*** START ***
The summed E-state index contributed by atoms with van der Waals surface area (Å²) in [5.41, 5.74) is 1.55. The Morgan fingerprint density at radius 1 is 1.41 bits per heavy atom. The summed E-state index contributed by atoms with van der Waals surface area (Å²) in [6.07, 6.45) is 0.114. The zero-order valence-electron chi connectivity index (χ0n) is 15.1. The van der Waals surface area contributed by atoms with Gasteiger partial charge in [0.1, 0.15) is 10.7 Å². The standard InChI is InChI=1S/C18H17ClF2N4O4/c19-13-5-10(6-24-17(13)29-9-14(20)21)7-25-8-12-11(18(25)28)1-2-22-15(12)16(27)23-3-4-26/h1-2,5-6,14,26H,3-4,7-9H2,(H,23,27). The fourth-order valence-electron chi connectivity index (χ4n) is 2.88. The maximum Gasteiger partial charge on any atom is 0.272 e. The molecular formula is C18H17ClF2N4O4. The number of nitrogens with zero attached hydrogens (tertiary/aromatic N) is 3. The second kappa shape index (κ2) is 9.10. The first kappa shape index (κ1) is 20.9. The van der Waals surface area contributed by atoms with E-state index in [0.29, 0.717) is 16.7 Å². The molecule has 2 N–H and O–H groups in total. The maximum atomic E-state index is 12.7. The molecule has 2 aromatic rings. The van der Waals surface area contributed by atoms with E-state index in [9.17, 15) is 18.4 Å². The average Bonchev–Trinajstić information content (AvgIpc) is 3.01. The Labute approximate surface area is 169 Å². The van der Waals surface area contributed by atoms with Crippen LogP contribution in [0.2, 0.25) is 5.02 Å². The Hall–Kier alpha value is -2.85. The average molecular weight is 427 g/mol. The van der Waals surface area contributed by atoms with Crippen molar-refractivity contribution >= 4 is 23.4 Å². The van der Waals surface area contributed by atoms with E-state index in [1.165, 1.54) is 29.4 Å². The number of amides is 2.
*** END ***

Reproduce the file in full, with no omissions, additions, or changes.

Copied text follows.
The summed E-state index contributed by atoms with van der Waals surface area (Å²) in [5.41, 5.74) is 1.55. The Morgan fingerprint density at radius 1 is 1.41 bits per heavy atom. The summed E-state index contributed by atoms with van der Waals surface area (Å²) in [6.07, 6.45) is 0.114. The zero-order valence-electron chi connectivity index (χ0n) is 15.1. The van der Waals surface area contributed by atoms with Gasteiger partial charge in [0.1, 0.15) is 10.7 Å². The standard InChI is InChI=1S/C18H17ClF2N4O4/c19-13-5-10(6-24-17(13)29-9-14(20)21)7-25-8-12-11(18(25)28)1-2-22-15(12)16(27)23-3-4-26/h1-2,5-6,14,26H,3-4,7-9H2,(H,23,27). The fourth-order valence-electron chi connectivity index (χ4n) is 2.88. The maximum Gasteiger partial charge on any atom is 0.272 e. The molecular formula is C18H17ClF2N4O4. The number of nitrogens with zero attached hydrogens (tertiary/aromatic N) is 3. The second kappa shape index (κ2) is 9.10. The first kappa shape index (κ1) is 20.9. The van der Waals surface area contributed by atoms with E-state index in [0.29, 0.717) is 16.7 Å². The molecule has 2 N–H and O–H groups in total. The maximum atomic E-state index is 12.7. The molecule has 2 aromatic rings. The van der Waals surface area contributed by atoms with E-state index in [9.17, 15) is 18.4 Å². The average Bonchev–Trinajstić information content (AvgIpc) is 3.01. The Labute approximate surface area is 169 Å². The van der Waals surface area contributed by atoms with Crippen LogP contribution in [0.2, 0.25) is 5.02 Å². The Hall–Kier alpha value is -2.85. The average molecular weight is 427 g/mol. The van der Waals surface area contributed by atoms with Crippen molar-refractivity contribution >= 4 is 23.4 Å². The van der Waals surface area contributed by atoms with E-state index in [1.165, 1.54) is 29.4 Å². The number of amides is 2.